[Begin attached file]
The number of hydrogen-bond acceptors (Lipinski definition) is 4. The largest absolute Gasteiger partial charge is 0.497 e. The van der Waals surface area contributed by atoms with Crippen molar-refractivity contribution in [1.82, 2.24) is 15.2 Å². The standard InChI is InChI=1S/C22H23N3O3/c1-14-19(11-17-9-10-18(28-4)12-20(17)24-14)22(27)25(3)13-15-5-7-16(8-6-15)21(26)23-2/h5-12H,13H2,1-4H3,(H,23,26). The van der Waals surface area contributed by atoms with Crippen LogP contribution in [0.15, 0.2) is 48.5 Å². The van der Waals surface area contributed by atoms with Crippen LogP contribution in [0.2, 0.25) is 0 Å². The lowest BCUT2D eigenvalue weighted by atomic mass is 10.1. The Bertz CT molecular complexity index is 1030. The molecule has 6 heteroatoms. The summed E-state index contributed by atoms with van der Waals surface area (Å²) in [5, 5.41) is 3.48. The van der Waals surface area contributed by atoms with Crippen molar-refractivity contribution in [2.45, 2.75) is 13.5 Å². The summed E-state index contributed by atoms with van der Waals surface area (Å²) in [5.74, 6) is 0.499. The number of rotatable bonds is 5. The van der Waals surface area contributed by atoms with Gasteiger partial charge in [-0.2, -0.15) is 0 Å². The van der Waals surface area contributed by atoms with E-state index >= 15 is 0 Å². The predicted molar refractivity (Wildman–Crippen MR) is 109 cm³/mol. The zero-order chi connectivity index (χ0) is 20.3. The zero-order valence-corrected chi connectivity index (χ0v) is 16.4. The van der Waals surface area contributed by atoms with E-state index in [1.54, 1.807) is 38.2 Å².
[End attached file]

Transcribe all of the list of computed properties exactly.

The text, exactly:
The number of hydrogen-bond acceptors (Lipinski definition) is 4. The largest absolute Gasteiger partial charge is 0.497 e. The van der Waals surface area contributed by atoms with Crippen molar-refractivity contribution in [1.82, 2.24) is 15.2 Å². The standard InChI is InChI=1S/C22H23N3O3/c1-14-19(11-17-9-10-18(28-4)12-20(17)24-14)22(27)25(3)13-15-5-7-16(8-6-15)21(26)23-2/h5-12H,13H2,1-4H3,(H,23,26). The van der Waals surface area contributed by atoms with Crippen LogP contribution in [0.15, 0.2) is 48.5 Å². The van der Waals surface area contributed by atoms with Crippen LogP contribution in [0.2, 0.25) is 0 Å². The lowest BCUT2D eigenvalue weighted by atomic mass is 10.1. The Bertz CT molecular complexity index is 1030. The molecule has 6 heteroatoms. The summed E-state index contributed by atoms with van der Waals surface area (Å²) in [5, 5.41) is 3.48. The van der Waals surface area contributed by atoms with Crippen molar-refractivity contribution in [2.45, 2.75) is 13.5 Å². The summed E-state index contributed by atoms with van der Waals surface area (Å²) in [5.74, 6) is 0.499. The number of rotatable bonds is 5. The van der Waals surface area contributed by atoms with Gasteiger partial charge in [-0.2, -0.15) is 0 Å². The van der Waals surface area contributed by atoms with E-state index >= 15 is 0 Å². The predicted molar refractivity (Wildman–Crippen MR) is 109 cm³/mol. The zero-order chi connectivity index (χ0) is 20.3. The zero-order valence-corrected chi connectivity index (χ0v) is 16.4. The van der Waals surface area contributed by atoms with E-state index in [1.54, 1.807) is 38.2 Å².